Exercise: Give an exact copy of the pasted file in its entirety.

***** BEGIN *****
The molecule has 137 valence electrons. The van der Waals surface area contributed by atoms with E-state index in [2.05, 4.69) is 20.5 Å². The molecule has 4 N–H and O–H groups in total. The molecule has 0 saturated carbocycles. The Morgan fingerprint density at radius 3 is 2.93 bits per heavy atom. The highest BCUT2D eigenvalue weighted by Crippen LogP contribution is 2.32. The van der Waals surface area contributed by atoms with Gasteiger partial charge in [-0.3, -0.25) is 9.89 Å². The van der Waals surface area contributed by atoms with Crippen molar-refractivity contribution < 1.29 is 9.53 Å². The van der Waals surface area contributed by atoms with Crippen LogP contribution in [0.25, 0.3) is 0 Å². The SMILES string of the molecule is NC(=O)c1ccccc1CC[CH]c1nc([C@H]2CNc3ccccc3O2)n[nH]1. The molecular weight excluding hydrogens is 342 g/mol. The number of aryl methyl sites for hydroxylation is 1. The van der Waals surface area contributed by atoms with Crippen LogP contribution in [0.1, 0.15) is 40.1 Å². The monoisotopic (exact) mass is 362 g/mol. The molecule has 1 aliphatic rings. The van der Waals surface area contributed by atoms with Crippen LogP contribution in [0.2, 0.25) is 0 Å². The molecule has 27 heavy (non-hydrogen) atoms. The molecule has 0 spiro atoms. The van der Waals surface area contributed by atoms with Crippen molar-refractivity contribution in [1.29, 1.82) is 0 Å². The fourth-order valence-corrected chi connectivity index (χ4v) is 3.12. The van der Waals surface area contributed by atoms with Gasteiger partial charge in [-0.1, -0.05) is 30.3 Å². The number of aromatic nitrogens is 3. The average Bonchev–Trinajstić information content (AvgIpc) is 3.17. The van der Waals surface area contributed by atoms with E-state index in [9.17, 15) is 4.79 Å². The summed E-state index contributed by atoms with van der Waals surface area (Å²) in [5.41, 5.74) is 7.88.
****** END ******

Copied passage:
The molecule has 137 valence electrons. The van der Waals surface area contributed by atoms with E-state index in [2.05, 4.69) is 20.5 Å². The molecule has 4 N–H and O–H groups in total. The molecule has 0 saturated carbocycles. The Morgan fingerprint density at radius 3 is 2.93 bits per heavy atom. The highest BCUT2D eigenvalue weighted by Crippen LogP contribution is 2.32. The van der Waals surface area contributed by atoms with Gasteiger partial charge in [-0.3, -0.25) is 9.89 Å². The van der Waals surface area contributed by atoms with Crippen molar-refractivity contribution < 1.29 is 9.53 Å². The van der Waals surface area contributed by atoms with Crippen LogP contribution in [0.25, 0.3) is 0 Å². The SMILES string of the molecule is NC(=O)c1ccccc1CC[CH]c1nc([C@H]2CNc3ccccc3O2)n[nH]1. The molecular weight excluding hydrogens is 342 g/mol. The number of aryl methyl sites for hydroxylation is 1. The van der Waals surface area contributed by atoms with Crippen LogP contribution in [0.1, 0.15) is 40.1 Å². The monoisotopic (exact) mass is 362 g/mol. The molecule has 1 aliphatic rings. The van der Waals surface area contributed by atoms with Crippen LogP contribution in [0.2, 0.25) is 0 Å². The molecule has 27 heavy (non-hydrogen) atoms. The molecule has 0 spiro atoms. The van der Waals surface area contributed by atoms with Crippen molar-refractivity contribution in [1.29, 1.82) is 0 Å². The fourth-order valence-corrected chi connectivity index (χ4v) is 3.12. The van der Waals surface area contributed by atoms with Gasteiger partial charge in [-0.1, -0.05) is 30.3 Å². The number of aromatic nitrogens is 3. The average Bonchev–Trinajstić information content (AvgIpc) is 3.17. The van der Waals surface area contributed by atoms with E-state index in [9.17, 15) is 4.79 Å². The summed E-state index contributed by atoms with van der Waals surface area (Å²) in [5.41, 5.74) is 7.88.